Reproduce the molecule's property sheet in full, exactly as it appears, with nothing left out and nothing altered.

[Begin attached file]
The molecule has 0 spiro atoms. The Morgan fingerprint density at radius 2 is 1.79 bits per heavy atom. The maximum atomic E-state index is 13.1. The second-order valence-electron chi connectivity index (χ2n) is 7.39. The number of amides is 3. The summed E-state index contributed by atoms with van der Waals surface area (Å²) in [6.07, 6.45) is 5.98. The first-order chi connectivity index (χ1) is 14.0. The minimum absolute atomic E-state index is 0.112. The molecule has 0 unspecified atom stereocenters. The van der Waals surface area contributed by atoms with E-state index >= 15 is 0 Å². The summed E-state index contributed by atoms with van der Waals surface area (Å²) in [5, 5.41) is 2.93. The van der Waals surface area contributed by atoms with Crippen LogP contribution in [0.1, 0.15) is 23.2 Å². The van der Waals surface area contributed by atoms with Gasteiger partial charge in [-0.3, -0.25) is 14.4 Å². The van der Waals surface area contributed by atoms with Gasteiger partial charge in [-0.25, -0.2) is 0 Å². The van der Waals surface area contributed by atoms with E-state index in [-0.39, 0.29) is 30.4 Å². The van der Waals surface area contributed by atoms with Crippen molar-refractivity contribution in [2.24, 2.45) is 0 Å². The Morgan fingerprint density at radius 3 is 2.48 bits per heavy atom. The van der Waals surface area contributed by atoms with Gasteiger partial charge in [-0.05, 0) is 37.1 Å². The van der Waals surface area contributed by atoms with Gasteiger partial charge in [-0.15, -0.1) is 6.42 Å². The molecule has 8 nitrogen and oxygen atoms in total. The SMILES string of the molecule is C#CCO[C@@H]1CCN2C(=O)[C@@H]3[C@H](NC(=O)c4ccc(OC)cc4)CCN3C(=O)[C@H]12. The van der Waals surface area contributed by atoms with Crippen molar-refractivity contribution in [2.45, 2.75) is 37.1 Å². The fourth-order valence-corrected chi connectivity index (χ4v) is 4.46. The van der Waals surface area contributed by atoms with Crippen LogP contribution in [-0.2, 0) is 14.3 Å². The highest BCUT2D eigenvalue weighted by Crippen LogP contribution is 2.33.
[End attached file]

The molecule has 0 spiro atoms. The Morgan fingerprint density at radius 2 is 1.79 bits per heavy atom. The maximum atomic E-state index is 13.1. The second-order valence-electron chi connectivity index (χ2n) is 7.39. The number of amides is 3. The summed E-state index contributed by atoms with van der Waals surface area (Å²) in [6.07, 6.45) is 5.98. The first-order chi connectivity index (χ1) is 14.0. The minimum absolute atomic E-state index is 0.112. The molecule has 0 unspecified atom stereocenters. The van der Waals surface area contributed by atoms with E-state index >= 15 is 0 Å². The summed E-state index contributed by atoms with van der Waals surface area (Å²) in [5, 5.41) is 2.93. The van der Waals surface area contributed by atoms with Crippen LogP contribution in [0.1, 0.15) is 23.2 Å². The van der Waals surface area contributed by atoms with Gasteiger partial charge in [-0.3, -0.25) is 14.4 Å². The van der Waals surface area contributed by atoms with Gasteiger partial charge in [-0.25, -0.2) is 0 Å². The van der Waals surface area contributed by atoms with E-state index in [-0.39, 0.29) is 30.4 Å². The van der Waals surface area contributed by atoms with Crippen molar-refractivity contribution in [2.24, 2.45) is 0 Å². The Morgan fingerprint density at radius 3 is 2.48 bits per heavy atom. The van der Waals surface area contributed by atoms with Gasteiger partial charge in [-0.05, 0) is 37.1 Å². The van der Waals surface area contributed by atoms with Gasteiger partial charge in [-0.15, -0.1) is 6.42 Å². The molecule has 8 nitrogen and oxygen atoms in total. The SMILES string of the molecule is C#CCO[C@@H]1CCN2C(=O)[C@@H]3[C@H](NC(=O)c4ccc(OC)cc4)CCN3C(=O)[C@H]12. The van der Waals surface area contributed by atoms with Crippen molar-refractivity contribution in [2.45, 2.75) is 37.1 Å². The fourth-order valence-corrected chi connectivity index (χ4v) is 4.46. The van der Waals surface area contributed by atoms with Crippen LogP contribution in [-0.2, 0) is 14.3 Å². The highest BCUT2D eigenvalue weighted by Crippen LogP contribution is 2.33.